LAS VEGAS — The final six players in the 2018 World Series of Poker main event all have a chance to win $8.8 million and poker’s world championship, but if Thursday’s action is any indication of how the next two days will go, this tournament feels like Michael Dyer’s to lose.
Dyer and Nicolas Manion began the day neck-and-neck for the chip lead, but Dyer distanced himself from the pack early and bagged up 156.5 million — more than twice the stack Manion, his closest competition, who has 72.25 million going into the second day of final table play on Friday. John Cynn had a strong day of his own, significantly increasing his chips to 61.6 million, with Tony Miles close behind at 57.5 million.
It appeared during the late stages as though Joe Cada might get pushed past the brink, but a late run-up has him within striking range and a good pot or two from the rest of the pack at 29.275 million. Aram Zobian rounds out the sextet of Americans as the short stack, holding 16.7 million chips heading into Friday.
Dyer embraced a deliberate and relaxed demeanor and playing style throughout the night, accumulating chips at every turn. Though he acknowledged the increased tension of the WSOP main event, he showed no sign of being fazed by the spotlight that comes with being the chip leader this deep in the biggest tournament of the year.
“I just try to make good decision,” Dyer said. “I have a dynamic separation on everybody, so it makes it kind of simpler for me to play — I’m able to play differently than they are.”
Cada, though he did make an early push toward the middle of the chip counts, spent much of the day doing what he has done for the bulk of the tournament — battling on a short stack and grinding out every chip. He’s already accomplished something virtually unprecedented by fighting through a field of 6,494 players to win the WSOP main event the first time around in 2009 and then getting through 7,874 players this year to finish, at worst, in sixth place.
“I think there was a lot of pressure to get to the final table, and then a lot of pressure at the start of the final table not knowing what was going to happen,” Cada said, “But now that the jabs have been thrown and we’re six-handed, it’s all gravy. If I go out next, I go out next. If I make a run, that that’d be sweet.”
Cynn’s not far behind in that regard, though his bankroll doesn’t quite reflect that yet. After an 11th-place finish in the 2016 main event — a once-in-a-lifetime achievement at best for most any poker player — he’s back and well within range of a push toward a title two years later.
In order for the title hopes of the final six players to continue, three players had to see their dream runs come to an end Thursday. Short stack Antoine Labat, whose stack was crippled in spectacular fashion to close out Wednesday’s action, fought through 15 hands and picked up a few chips along the way. But even given the dream scenario of pocket kings against pocket queens, kings were once again the Frenchman’s undoing as a queen on the flop gave Artem Metalidi a winning set and sent Labat out in ninth place.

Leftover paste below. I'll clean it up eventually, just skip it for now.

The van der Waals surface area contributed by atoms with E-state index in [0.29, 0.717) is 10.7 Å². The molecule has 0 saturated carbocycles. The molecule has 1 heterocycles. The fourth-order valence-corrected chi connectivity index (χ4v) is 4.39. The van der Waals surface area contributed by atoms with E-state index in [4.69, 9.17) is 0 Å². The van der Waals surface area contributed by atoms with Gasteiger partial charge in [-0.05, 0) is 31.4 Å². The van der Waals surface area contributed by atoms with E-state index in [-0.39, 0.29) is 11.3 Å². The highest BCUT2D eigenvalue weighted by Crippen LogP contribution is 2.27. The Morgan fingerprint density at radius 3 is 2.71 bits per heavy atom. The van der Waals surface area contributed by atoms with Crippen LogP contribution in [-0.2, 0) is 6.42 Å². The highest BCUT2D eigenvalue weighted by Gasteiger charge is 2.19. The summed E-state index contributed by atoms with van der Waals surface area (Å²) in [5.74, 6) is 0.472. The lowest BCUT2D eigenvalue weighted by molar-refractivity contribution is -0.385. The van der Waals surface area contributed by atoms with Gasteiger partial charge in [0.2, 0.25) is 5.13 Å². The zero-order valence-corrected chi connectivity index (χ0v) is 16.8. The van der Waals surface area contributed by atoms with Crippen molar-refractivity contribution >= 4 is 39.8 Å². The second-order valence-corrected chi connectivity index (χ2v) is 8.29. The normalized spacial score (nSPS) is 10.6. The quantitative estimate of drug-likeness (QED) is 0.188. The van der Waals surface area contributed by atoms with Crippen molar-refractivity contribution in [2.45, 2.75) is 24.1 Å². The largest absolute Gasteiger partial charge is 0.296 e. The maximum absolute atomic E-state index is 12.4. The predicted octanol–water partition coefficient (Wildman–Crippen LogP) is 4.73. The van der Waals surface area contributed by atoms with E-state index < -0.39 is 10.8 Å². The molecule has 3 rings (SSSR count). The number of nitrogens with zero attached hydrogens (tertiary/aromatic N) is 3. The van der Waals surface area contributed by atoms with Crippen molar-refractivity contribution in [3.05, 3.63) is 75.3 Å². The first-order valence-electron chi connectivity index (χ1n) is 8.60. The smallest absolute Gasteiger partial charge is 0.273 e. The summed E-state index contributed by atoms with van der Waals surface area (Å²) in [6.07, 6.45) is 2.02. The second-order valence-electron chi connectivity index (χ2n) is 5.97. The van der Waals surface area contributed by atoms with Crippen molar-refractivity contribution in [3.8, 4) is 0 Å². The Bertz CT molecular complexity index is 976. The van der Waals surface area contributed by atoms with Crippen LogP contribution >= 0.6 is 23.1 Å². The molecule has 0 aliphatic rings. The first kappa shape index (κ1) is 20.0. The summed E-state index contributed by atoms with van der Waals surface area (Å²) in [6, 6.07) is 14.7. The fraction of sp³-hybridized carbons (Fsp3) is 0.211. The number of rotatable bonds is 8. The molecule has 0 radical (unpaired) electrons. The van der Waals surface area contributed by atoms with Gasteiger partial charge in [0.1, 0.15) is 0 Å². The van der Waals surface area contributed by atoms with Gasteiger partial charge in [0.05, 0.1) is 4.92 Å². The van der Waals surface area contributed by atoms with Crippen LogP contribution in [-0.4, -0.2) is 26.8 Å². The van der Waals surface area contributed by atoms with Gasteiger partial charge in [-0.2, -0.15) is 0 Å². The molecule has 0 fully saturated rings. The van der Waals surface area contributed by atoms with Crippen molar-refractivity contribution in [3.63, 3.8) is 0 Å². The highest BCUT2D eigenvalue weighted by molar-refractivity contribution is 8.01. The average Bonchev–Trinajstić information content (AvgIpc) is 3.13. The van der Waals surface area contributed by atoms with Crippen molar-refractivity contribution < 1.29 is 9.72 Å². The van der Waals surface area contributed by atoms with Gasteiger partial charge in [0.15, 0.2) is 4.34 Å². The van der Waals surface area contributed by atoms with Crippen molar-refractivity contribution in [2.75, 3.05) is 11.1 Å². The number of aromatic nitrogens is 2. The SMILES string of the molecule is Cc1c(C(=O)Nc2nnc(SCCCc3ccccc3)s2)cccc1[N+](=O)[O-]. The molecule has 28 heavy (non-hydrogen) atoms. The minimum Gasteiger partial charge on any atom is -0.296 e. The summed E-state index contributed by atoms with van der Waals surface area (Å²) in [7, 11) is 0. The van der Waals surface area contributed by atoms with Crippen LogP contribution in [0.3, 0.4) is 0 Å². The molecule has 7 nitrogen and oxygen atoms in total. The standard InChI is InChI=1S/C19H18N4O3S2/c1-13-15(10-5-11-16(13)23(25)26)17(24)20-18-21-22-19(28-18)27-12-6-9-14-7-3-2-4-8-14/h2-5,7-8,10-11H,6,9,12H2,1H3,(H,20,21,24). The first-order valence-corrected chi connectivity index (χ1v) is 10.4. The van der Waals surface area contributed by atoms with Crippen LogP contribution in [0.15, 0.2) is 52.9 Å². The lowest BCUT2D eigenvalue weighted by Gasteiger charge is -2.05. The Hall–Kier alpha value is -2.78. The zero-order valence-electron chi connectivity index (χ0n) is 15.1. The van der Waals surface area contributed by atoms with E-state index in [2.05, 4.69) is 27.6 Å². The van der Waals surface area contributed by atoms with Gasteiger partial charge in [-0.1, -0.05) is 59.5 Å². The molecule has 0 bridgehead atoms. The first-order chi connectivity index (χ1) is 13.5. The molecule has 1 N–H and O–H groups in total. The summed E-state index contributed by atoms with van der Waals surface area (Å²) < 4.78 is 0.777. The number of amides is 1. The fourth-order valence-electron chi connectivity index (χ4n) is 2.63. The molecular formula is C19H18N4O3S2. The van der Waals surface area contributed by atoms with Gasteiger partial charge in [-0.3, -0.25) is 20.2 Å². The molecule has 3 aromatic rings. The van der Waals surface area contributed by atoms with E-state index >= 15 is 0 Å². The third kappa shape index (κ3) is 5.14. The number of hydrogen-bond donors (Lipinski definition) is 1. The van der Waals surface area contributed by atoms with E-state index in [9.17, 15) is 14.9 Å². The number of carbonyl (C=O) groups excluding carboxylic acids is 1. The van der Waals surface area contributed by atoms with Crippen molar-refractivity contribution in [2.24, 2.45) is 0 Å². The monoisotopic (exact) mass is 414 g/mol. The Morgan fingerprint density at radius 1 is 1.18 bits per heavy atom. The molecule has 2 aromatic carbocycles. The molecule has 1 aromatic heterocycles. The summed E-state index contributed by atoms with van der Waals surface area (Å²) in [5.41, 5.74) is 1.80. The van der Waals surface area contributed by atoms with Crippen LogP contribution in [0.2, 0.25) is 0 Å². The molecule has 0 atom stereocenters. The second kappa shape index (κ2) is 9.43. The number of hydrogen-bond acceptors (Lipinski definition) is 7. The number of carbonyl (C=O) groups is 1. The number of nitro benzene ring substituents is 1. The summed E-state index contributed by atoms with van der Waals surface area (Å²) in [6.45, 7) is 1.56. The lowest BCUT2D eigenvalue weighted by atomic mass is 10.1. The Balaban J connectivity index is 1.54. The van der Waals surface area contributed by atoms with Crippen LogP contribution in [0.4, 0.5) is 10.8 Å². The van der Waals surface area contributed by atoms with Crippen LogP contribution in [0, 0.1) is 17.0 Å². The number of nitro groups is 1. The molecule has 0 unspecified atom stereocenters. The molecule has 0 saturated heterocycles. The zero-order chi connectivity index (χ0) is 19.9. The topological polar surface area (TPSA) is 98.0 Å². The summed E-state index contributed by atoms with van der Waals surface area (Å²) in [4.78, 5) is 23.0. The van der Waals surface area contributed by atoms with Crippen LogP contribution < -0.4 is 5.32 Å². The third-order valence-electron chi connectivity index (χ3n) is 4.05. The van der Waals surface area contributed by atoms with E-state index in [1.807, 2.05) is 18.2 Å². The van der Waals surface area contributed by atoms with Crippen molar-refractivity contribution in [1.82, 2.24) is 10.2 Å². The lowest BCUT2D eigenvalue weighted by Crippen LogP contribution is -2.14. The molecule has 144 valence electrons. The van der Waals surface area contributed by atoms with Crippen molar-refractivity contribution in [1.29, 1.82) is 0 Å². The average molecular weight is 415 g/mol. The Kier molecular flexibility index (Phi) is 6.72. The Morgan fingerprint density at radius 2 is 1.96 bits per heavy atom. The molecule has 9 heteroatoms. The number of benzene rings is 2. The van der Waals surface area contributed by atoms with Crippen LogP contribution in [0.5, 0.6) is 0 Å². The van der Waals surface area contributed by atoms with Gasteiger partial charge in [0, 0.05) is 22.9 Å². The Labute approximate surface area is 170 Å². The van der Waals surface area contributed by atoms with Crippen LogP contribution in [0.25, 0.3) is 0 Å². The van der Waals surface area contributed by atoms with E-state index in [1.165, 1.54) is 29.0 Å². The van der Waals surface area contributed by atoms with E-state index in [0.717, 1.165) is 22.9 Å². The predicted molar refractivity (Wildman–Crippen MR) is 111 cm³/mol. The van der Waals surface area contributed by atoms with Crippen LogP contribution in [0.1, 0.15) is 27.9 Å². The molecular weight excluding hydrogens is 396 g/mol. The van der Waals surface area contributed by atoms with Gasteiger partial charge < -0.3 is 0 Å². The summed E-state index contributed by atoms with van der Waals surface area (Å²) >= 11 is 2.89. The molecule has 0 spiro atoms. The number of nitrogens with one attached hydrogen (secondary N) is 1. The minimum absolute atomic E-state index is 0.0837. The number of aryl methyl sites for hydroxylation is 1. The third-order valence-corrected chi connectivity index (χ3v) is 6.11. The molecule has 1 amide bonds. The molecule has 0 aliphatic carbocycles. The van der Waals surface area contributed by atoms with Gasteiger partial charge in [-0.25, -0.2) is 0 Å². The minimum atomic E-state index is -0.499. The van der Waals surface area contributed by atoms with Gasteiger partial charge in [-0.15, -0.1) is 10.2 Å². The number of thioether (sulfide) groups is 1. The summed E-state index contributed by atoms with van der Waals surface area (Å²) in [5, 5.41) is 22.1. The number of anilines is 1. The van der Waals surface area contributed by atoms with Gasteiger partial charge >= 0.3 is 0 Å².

Aram Zobian was nearly the eighth-place finisher, as his As-8s was in peril against Michael Dyer’s pocket sixes, but an 8h on the river gave him the lone all-in double-up of the first day of final table play. Metalidi had the opposite play out, though, as his pocket fives hit a set on a 6d-5h-2d flop against Zobian’s Kd-Qd, only for the 4d river to make Zobian a flush and send Metalidi out in eighth place.
The river played a key factor in the final all-in of the night as well. The volume and enthusiasm of his boisterous supporters didn’t make it evident, but Alex Lynskey had a miserable time of things throughout the final table. Through 46 hands he hadn’t scooped a single pot, and then on Hand No. 47 Lynskey got all-in with pocket sixes against John Cynn’s Ks-Qs. The Tc-9c-3s flop and Td turn kept him ahead, but Cynn nailed the Jc on the river to make a straight and send the Australian out in seventh.
Despite the tough day, Lynskey was in pretty good spirits following his elimination thanks to his collection of friends cheering him on.
“It’s just great to have the support,” Lynskey said. “It’s always a good thing. It’s good TV, and maybe it brings people into poker when they see things like that.”
The second day of final table action will kick off at 5:30 p.m. local time (8:30 p.m. ET), with the broadcast kicking off 30 minutes later on ESPN. The plan is to play down to the final three players, though the pace of play and eliminations could alter that.
Guoliang Wei won $559,332 and his first WSOP gold bracelet in the $1,111 Little One for One Drop.
Denis Timofeev won the $1,000 double stack semi-turbo no-limit hold’em event for his first career WSOP bracelet and $199,586.
As of 11:20 p.m. local time, Jordan Polk and Fernando Brito were battling heads-up for a bracelet in the $1,500 mixed no-limit hold’em/pot-limit Omaha event.
The two inductees for the World Series of Poker Hall of Fame Class of 2018 were announced Thursday, with current 2018 WSOP Player of the Year leader John Hennigan joined by Mori Eskandani, producer of the WSOP broadcast (and many other poker shows).